CC BY 4.0 · SynOpen 2019; 03(01): 46-48
DOI: 10.1055/s-0037-1611772
Copyright with the author

Flow Electrochemical Cyclizations via Amidyl Radicals: Easy Access to Cyclic Ureas

a  School of Chemistry, Cardiff University, Park Place, Cardiff, CF10 3AT, UK   Email:
b  School of Chemistry, University of Bristol, Bristol, BS8 1TS, UK
Aggeliki Vgenopoulou
a  School of Chemistry, Cardiff University, Park Place, Cardiff, CF10 3AT, UK   Email:
› Author Affiliations
Support from the EU Horizon 2020 project (Grant No 663830) and the School of Chemistry, Cardiff University, UK, is gratefully acknowledged.
Further Information

Publication History

Received: 11 January 2019

Accepted after revision: 03 March 2019

Publication Date:
27 March 2019 (online)


Flow chemistry has advantages over batch processes and can achieve the synthesis of substances in high yield under safe working conditions. The combination of electrochemistry and flow microreactor technology has made chemical transformations possible without the use of oxidants or catalysts. Herein, we report flow electrosynthesis of cyclic ureas via oxyamination of N-allylic ureas. We have found that continuous flow is able to outperform its batch counterpart, producing cyclic ureas in excellent yields.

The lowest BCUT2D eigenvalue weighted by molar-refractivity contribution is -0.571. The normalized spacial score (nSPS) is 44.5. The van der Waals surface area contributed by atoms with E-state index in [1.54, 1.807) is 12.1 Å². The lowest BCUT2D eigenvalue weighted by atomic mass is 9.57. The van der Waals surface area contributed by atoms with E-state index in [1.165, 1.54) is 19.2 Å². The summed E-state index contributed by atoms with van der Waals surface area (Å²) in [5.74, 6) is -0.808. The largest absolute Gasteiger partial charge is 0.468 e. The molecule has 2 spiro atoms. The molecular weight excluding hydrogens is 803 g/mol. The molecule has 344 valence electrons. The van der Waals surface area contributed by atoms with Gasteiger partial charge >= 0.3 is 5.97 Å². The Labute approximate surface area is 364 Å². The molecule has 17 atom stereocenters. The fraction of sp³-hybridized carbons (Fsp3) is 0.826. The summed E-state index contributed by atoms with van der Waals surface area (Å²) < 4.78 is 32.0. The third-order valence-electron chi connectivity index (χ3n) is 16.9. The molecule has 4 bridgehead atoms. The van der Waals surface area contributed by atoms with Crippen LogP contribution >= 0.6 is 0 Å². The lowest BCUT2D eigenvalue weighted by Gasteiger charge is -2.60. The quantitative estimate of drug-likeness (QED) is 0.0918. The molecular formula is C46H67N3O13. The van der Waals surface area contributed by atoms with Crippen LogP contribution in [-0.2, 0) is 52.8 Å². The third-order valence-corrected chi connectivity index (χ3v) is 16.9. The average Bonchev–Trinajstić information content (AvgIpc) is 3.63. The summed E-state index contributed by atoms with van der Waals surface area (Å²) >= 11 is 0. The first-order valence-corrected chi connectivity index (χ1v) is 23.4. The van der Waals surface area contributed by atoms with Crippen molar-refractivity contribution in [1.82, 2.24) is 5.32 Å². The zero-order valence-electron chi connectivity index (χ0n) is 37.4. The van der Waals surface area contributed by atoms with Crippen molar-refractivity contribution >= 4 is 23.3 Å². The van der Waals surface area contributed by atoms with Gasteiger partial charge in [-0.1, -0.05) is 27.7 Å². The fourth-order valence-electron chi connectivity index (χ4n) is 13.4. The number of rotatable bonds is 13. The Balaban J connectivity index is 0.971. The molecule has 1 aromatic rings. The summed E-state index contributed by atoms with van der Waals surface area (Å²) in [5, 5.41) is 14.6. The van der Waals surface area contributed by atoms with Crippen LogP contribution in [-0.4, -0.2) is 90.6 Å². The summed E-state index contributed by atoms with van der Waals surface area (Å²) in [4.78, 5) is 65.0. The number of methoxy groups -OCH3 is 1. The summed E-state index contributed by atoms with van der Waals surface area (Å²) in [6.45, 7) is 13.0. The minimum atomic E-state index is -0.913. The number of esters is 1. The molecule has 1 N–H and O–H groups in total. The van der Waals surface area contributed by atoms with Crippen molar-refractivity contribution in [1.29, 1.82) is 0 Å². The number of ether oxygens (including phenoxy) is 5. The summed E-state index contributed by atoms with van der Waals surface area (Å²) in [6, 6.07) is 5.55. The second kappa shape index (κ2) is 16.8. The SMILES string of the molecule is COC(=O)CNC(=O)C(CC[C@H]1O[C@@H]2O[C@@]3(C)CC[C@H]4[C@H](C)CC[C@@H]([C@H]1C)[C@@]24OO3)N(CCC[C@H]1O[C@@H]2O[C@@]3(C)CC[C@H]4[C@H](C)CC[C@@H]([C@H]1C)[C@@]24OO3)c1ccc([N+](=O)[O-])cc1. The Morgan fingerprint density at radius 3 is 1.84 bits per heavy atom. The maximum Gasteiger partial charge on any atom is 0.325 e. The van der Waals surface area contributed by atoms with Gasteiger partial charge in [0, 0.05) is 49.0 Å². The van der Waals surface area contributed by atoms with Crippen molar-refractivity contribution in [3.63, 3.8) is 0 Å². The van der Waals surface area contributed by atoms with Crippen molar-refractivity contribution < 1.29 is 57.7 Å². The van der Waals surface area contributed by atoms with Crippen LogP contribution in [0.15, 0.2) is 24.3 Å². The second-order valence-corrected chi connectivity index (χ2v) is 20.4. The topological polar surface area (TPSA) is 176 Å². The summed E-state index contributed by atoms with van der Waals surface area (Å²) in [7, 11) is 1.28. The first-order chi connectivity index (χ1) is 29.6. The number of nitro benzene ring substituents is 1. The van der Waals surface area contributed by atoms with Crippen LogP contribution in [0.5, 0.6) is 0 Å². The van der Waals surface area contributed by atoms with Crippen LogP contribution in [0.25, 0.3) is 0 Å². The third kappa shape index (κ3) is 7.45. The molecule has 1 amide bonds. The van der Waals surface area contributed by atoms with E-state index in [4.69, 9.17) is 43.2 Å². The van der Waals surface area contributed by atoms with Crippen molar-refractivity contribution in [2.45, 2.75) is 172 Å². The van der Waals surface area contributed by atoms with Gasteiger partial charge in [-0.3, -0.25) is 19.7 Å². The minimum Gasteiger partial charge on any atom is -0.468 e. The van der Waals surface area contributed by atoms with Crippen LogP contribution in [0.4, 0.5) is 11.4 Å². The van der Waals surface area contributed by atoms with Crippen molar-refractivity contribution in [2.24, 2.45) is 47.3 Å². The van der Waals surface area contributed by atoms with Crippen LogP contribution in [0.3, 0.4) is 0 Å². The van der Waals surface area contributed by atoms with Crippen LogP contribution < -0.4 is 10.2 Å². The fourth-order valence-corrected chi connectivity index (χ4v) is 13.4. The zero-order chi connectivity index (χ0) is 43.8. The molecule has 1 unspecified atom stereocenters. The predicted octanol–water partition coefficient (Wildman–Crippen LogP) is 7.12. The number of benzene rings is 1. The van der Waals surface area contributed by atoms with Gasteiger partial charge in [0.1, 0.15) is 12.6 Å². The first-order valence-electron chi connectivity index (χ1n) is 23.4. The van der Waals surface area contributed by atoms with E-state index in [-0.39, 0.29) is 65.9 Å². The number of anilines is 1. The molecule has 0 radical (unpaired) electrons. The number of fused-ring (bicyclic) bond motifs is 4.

Supporting Information

  • References and Notes

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  • 14 General Procedure for Flow ElectrolysisThe N-allylic urea (0.20 mmol) was dissolved in a mixture of acetonitrile/water (19:1, 8.30 mL), then TEMPO (0.30 mmol, 1.5 equiv) and benzyltrimethylammonium hydroxide solution (Triton B, 40% solution in water, 0.21 mmol, 1.1 equiv) were added to the solution, and the mixture was electrolyzed in the electrochemical reactor, fitted with a graphite anode and a platinum cathode and separated by a FEP (fluorinated ethylene propylene) film spacer of 500 (m (0.40 mL inner volume; 3 F, 1–3 V), by using a syringe pump (0.1 mL min–1). After attaining steady flow, the solution (8.0 mL) was collected in a vial after 100 min. The resulting reaction mixture was quenched with saturated aqueous NH4Cl (5 mL), concentrated in vacuo, diluted with water (25 mL), and extracted with ethyl acetate (25 mL). The aqueous phase was extracted with ethyl acetate (3 ( 20 mL), and the extracts were washed with brine. The combined organic layers were dried over anhydrous MgSO4, filtered, and the filtrate concentrated in vacuo. The residue was purified by column chromatography, eluting with hexane/ethyl acetate, 9:1, giving the pure cyclic urea. Spectroscopic data (NMR, MASS) were in agreement with reported data given in reference 8.